Located in the 1906-built “New Hotel Redmond,” the newlyrestored SCP Hotel Redmond opened in 2019. The hotel has a bright but cozy lobby with a stone fireplace and in addition to accommodations, has events, working spaces, and four eateries. Provisions Market is next door serving espresso, breakfast treats, and grab-n-go options. The Wayfarer Club opens for happy hour and their cocktail menu has seasonal specialties. Terra Kitchen serves dinner from a “plant-forward” menu and the seasonally open Rooftop, with mountain and city views in a garden setting, has a small-plate menu and brunch on Sundays. Their guest rooms options include “Peaceful”, TV, radio-, and clock-free spaces to enhance relaxation!

SCP Hotel Redmond Juniper Lodge at Juniper Preserve Lobby of SCP Hotel Redmond Redmond Mural Redmond Sign
Art in Centennial Park

Things to See & Do

Smith Rock State Viewpoint

With Cascade Mountain views, deep river canyons, and stunning rock formations, Smith Rock is a popular destination for wildlife observers, hikers, rock climbers and mountain bikers. The park is located 9.5 miles northeast of downtown Redmond and tent camping sites are available on a no-reservation, first-come basis. The trails are well-maintained and future plans include a new visitor’s center. Parking requires a pass which can be purchased at several kiosks in the park.

Cline Falls is a relaxing spot on the Deschutes River with shaded picnic tables and meandering trails along the river. The park is day-use and has good river access for wading, fishing, and bird watching.

Nine miles north of downtown Redmond on US Highway 97, this wayside is the best spot to access the decommissioned Crooked River High Bridge, built in 1926 and retired in 2000. This steel, arch bridge is open to pedestrians who want to take can’t-miss photographs of the Crooked River Gorge from nearly 300 feet above the canyon floor. Parking, a picnic area, and restrooms are also on-site.

Petersons Rock Garden & Museum 7930 SW 77th Street •

Just re-opened in 2023, this 88-year-old roadside attraction is getting a make-over while retaining its original charm. Established in 1935 by Rasmus Peterson, the four-acre park boasts his original rock castles, monuments, and sculptures and although it remained in the Peterson family, fell into disrepair, and was closed in 2017. An adventurous, non-profit team has embarked on cleaning the grounds and restoring the rock structures and museum, kept company by a flock on peacocks and peahens, in an effort to make this nationally recognized, historic gem a destination for new generations of Oregonians.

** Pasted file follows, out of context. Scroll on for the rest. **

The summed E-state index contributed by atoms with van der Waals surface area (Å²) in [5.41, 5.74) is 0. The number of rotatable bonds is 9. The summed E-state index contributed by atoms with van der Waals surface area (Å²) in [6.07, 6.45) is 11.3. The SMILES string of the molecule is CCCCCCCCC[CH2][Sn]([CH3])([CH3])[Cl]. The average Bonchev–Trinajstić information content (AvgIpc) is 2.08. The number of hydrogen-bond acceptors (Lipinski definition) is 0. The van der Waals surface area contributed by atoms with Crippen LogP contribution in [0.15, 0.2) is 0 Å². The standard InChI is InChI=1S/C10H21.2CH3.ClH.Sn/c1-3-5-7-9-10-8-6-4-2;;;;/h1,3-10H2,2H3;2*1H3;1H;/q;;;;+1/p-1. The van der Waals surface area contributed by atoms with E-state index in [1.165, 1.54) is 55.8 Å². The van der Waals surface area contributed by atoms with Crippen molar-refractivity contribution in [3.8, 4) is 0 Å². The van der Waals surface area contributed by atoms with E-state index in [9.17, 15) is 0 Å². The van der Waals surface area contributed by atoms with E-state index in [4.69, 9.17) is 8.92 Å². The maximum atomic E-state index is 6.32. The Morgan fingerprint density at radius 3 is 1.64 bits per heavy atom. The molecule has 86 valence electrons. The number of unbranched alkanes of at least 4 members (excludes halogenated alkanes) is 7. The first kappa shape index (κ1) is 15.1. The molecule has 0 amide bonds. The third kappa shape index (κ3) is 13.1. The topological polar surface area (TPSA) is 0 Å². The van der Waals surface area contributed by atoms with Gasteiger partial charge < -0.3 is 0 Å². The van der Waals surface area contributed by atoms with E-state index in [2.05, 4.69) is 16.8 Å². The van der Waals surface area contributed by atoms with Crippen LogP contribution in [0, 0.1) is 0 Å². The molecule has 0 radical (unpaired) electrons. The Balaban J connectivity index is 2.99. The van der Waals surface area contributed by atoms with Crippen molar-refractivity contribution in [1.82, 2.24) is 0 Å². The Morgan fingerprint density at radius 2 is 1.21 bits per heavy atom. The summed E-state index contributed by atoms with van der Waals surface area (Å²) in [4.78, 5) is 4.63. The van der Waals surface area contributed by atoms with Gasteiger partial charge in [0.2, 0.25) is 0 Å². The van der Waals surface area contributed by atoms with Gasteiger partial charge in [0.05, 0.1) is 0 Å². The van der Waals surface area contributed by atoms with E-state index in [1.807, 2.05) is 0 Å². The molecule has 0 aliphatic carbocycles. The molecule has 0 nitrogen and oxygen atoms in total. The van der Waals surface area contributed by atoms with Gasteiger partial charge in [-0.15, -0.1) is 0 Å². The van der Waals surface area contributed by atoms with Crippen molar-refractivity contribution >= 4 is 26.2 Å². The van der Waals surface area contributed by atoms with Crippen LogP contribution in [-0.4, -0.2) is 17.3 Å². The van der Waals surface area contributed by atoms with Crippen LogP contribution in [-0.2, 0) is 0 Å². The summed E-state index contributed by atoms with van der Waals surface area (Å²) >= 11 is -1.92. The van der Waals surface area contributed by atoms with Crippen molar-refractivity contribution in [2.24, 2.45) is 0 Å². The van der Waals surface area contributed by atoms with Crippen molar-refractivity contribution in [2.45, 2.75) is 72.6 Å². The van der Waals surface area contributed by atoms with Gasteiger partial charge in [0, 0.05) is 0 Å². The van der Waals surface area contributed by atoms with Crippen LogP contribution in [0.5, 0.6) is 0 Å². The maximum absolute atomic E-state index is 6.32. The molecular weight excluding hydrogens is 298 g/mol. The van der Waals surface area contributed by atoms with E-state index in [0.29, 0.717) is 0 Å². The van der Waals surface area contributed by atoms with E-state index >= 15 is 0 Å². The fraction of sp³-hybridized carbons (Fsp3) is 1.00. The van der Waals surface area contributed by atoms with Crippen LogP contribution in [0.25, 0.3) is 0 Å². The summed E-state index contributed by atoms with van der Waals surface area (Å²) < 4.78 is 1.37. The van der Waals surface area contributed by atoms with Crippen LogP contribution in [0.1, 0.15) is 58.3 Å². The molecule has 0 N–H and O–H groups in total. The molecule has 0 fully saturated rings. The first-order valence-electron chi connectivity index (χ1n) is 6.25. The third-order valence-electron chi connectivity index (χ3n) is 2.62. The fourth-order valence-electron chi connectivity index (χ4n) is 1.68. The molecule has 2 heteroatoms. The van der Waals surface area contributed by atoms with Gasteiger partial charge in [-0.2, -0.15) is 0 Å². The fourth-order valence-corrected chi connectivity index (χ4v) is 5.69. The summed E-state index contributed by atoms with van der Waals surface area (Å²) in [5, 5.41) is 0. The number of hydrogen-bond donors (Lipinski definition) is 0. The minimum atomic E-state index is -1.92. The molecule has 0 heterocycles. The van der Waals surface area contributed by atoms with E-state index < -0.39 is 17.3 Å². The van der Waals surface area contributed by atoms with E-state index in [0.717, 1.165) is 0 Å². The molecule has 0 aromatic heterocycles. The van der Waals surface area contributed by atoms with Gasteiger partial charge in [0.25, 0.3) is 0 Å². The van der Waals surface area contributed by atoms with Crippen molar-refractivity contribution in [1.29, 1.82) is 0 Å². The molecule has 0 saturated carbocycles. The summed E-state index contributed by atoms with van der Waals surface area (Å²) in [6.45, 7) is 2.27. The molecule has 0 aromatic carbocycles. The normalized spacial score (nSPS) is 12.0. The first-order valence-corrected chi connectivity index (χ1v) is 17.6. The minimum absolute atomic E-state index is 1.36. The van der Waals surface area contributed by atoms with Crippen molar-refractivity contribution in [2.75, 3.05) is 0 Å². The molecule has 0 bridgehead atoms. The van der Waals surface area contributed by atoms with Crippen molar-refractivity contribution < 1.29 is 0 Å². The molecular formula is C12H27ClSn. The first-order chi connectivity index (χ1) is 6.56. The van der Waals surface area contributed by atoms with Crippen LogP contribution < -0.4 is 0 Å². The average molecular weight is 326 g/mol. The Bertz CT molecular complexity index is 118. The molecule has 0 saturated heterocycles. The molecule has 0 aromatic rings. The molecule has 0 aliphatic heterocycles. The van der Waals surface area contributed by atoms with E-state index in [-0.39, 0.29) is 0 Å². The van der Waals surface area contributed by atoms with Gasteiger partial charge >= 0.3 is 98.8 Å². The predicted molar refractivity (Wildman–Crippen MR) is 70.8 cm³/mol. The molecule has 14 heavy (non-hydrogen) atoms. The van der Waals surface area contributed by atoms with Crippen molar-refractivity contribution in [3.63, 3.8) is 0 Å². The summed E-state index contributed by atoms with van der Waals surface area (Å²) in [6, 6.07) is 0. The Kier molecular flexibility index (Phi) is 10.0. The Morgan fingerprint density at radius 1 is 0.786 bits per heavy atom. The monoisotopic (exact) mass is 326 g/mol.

Cline Falls State Viewpoint 7100 OR Highway 126 Smith Rock State Viewpoint Peter S. Ogden State Viewpoint Peter S. Ogden State Viewpoint
38 Willamette Living Magazine | SEPTEMBER/OCTOBER 2023
Petersons Rock Garden & Museum

Places to Shop

Serving Redmond for 16 years, this independent bookstore sponsors book clubs and highlights work by local authors and artists. They have a cozy reading area for kids and a bookcase full of staff picks … all under the watchful eye of the shop kitty!

Born to be Wild is the only children’s boutique in town carrying new apparel, with sizes from Infant 0-24 months to 2T-6Y, for boys and girls. They moved to their current location, a light, airy industrial-esque space, in early 2023. Besides clothing, some from modern fabrics like bamboo, they stock accessories, toys, books, and gifts, and they host seasonal events for the enjoyment of their young customers.

This western-inspired store has clothing for men and women, shoes, boots, and accessories. They also have home décor and furnishings. Visit Suede, the “shop dog,” and ask about their pet accessories like tooled-leather collars. The store puts on “Sip, Snack, & Shop” nights for seasonal specials and folks are invited to join Peackcock’s “Yellowstone” watch parties in their Dutton Den! Check out their online store.